Subjects addressed:General/TAM Practice, Performance Measurement and Management
Topics addressed:Management Information Systems
Asset types addressed:Pavement
DetailTitle: Safety and Asset Management Case Study: Washington State
Resource type: Presentation
Year published: 2012
Publisher: Transportation Research Board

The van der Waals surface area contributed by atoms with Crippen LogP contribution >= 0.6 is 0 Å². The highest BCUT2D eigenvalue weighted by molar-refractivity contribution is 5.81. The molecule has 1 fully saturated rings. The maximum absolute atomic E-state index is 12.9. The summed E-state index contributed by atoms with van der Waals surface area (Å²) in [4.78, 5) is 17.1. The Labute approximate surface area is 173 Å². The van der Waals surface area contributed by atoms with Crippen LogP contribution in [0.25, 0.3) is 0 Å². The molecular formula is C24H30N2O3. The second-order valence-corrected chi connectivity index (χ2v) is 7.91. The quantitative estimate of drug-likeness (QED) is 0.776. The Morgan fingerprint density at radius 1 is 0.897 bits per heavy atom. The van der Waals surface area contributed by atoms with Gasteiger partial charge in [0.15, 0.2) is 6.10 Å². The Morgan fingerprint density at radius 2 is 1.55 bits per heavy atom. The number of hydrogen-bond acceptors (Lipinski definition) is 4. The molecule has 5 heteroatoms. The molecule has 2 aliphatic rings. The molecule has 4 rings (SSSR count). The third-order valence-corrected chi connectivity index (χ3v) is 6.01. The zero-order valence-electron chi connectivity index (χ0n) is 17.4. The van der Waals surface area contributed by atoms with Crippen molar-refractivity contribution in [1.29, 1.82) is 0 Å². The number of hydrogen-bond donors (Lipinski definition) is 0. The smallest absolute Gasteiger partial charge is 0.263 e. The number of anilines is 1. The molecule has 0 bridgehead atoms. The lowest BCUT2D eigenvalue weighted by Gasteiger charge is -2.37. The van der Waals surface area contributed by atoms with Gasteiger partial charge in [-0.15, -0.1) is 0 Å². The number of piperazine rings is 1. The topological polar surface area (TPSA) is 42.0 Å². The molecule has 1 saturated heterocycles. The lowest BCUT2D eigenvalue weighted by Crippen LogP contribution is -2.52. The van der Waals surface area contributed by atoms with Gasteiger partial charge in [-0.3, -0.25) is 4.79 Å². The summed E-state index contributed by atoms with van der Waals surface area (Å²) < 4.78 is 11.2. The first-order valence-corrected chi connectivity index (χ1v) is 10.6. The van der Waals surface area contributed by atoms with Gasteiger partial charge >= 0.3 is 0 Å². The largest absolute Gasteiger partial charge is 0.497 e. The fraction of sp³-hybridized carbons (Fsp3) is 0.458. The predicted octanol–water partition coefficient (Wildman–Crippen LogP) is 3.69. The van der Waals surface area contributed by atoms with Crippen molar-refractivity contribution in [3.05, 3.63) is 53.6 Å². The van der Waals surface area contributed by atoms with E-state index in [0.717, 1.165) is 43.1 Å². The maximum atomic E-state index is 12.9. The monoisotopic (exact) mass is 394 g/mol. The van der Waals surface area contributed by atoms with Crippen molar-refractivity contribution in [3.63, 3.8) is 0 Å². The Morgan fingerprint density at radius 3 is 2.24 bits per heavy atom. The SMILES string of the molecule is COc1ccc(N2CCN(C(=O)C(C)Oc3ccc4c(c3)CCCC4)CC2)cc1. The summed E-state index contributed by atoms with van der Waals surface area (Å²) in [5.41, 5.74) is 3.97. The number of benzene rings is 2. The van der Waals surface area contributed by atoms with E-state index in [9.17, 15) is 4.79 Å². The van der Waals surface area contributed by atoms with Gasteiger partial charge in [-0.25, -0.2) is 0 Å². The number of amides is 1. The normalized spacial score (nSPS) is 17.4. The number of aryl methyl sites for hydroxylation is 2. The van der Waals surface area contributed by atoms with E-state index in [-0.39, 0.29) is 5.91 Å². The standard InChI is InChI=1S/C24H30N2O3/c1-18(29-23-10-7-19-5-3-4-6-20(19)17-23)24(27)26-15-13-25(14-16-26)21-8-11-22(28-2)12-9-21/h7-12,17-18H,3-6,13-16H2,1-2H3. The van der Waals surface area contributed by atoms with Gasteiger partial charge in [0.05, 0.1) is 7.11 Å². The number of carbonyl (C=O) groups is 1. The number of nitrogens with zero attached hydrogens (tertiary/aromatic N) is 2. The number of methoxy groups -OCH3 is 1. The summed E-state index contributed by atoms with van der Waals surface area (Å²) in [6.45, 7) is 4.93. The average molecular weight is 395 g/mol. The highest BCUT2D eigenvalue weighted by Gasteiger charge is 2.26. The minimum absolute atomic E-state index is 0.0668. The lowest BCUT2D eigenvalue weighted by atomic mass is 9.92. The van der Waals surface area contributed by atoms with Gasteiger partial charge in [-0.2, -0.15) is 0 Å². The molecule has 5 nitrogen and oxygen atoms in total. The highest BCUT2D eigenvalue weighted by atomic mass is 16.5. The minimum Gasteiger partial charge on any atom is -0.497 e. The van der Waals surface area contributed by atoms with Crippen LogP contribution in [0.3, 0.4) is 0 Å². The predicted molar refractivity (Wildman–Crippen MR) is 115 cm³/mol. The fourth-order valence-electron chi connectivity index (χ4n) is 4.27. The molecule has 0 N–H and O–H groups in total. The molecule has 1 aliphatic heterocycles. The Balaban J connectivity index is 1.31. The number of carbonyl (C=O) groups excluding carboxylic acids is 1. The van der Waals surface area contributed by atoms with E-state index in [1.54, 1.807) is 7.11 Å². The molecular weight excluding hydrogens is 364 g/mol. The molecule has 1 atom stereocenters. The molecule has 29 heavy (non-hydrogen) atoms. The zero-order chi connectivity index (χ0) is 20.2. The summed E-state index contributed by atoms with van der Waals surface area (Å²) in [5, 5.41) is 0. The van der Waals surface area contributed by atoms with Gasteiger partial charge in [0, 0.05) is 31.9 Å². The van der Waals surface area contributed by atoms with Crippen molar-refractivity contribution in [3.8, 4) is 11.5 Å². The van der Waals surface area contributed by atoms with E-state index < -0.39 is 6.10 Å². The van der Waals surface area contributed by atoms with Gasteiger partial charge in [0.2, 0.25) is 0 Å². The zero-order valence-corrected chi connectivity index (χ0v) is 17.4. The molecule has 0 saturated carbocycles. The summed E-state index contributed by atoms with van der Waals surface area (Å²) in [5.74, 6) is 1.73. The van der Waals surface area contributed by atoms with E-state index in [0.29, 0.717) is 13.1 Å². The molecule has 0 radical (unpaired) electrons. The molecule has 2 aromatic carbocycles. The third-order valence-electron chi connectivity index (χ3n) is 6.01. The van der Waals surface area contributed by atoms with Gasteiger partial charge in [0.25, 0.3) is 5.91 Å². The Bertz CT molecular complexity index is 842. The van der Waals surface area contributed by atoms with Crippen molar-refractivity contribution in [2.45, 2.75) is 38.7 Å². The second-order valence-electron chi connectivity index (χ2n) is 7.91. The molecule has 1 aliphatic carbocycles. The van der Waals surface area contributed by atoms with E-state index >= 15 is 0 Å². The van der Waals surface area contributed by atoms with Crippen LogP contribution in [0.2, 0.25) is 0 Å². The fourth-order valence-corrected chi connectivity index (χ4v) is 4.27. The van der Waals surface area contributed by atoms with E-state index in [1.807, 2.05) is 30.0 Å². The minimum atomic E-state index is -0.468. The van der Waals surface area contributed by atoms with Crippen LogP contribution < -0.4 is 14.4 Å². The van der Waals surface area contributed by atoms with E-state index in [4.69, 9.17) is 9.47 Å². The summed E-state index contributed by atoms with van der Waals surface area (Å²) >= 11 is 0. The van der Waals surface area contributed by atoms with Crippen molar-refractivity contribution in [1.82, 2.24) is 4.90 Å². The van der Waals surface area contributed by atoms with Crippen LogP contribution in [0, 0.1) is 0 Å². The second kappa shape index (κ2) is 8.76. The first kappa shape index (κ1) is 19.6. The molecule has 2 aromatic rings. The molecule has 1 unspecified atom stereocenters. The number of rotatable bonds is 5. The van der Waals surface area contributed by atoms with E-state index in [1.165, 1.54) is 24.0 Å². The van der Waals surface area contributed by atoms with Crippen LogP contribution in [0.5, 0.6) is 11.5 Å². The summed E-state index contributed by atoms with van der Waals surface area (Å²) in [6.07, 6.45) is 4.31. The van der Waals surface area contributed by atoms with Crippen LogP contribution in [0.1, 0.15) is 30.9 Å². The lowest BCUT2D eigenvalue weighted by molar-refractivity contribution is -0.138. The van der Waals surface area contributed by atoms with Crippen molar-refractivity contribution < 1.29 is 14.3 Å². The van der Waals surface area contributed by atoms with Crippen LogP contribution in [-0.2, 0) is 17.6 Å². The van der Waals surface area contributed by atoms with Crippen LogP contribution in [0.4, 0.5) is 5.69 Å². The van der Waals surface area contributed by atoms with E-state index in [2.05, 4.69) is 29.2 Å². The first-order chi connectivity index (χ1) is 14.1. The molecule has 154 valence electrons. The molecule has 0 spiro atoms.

Asset management is viewed by many in the transportation profession as one of the most effective approaches to investment decision-making in today’s fiscal environment. Given constrained resources, but still facing increasing demands for improved infrastructure and services, transportation managers must determine the most cost-effective approach to using the limited amount of funding that is available to improve transportation system performance. According to the Federal Highway Administration, asset management can be viewed as a set of business principles and best practice methods for improving resource allocation and utilization decisions that consists of the following core principles: • Policy-Driven – Resource allocation decisions are based on a well-defined set of policy goals and objectives. These objectives reflect desired system condition, level of service, and safety provided to customers, and typically are tied to economic, community and environmental goals as well. • Performance-Based – Policy objectives are translated into system performance measures that are used for both day-to-day and strategic management. • Analysis of Options and Tradeoffs – Decisions on how to allocate funds within and across different types of investments (e.g., preventive maintenance versus rehabilitation, pavements versus bridges; capacity expansion versus operations; different modal mixes, safety, etc.) are based on an analysis of how different allocations will impact achievement of relevant policy objectives. Alternative methods for achieving a desired set of objectives are examined and evaluated. • Decisions Based on Quality Information – The merits of different options with respect to an agency’s policy goals are evaluated using credible and current data. Where appropriate, decision-support tools are used to provide easy access to needed information, and to assist with performance tracking and predictions. • Monitoring to Provide Clear Accountability and Feedback – Performance results are monitored and reported for both impacts and effectiveness. Feed-back on actual performance may influence agency goals and objectives, as well as resource allocation and utilization decisions.